Can a Non-Engineer Public Works Director Make Engineering Decisions?

Over the last few days I’ve been once again attending the Illinois Public Service Institute, a three-year training program for public works professionals in Illinois. Last year, I wrote a post about the incredible experience I had in my second year, and over the next few days or month, I am hoping to write a few articles about what I’ve learned this year.

The first topic I wanted to touch on in this short post came up during a discussion that occurred at my table while we were working on an assignment. Another engineer brought up the following scenario which caused me to wonder about how this should be handled:

A licensed, staff engineer develops a design for a set of plans that eventually he or she will stamp with their license. Their direct supervisor, the city engineer, who is also a licensed engineer, disagrees with the design and proposes a different design approach. Because the two engineers cannot come to an agreement, they take both design ideas to the city engineer’s supervisor who is the director of public works and who is not an engineer and who does not have any engineering training. Both engineers present their designs then allow the director to choose which one will be used for the plans.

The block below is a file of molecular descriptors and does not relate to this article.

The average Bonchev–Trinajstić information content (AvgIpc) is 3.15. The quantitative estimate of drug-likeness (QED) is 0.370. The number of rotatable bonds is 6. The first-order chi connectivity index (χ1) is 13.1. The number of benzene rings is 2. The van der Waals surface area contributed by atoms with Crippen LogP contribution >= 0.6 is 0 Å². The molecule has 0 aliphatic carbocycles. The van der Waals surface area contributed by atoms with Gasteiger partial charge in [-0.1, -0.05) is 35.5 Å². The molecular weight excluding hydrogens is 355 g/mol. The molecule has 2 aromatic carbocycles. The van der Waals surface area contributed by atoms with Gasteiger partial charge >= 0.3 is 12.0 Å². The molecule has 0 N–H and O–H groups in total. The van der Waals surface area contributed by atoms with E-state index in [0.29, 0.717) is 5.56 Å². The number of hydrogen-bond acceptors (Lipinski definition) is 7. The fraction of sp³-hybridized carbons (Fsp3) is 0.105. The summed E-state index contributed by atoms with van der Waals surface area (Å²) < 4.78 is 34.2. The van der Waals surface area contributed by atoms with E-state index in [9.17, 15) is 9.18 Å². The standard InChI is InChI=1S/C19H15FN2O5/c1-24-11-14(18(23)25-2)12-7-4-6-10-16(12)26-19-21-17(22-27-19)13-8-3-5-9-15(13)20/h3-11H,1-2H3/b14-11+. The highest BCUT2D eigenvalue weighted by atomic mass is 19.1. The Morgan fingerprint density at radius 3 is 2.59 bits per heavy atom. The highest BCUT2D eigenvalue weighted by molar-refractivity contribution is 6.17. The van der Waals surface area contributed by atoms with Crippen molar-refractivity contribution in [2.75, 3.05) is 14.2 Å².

I do realize with both engineers being licensed, most likely both designs are acceptable. However, if the decision is entirely based on the engineering merits of the design, how is someone who has no background or training supposed to be capable of making that decision, and is it ethical or professional to be doing so?
Also, I wondered does it make a difference if the staff engineer is stamping/signing the plans? I would think ultimately the city engineer, if an appointed official for the city, is responsible for the department’s designs, but the staff engineer seems to carry the professional liability for the design if he or she is stamping the plans.

I was curious what other engineers would think of this so would be very interested in hearing opinions or ideas or past experiences or policies related to this scenario.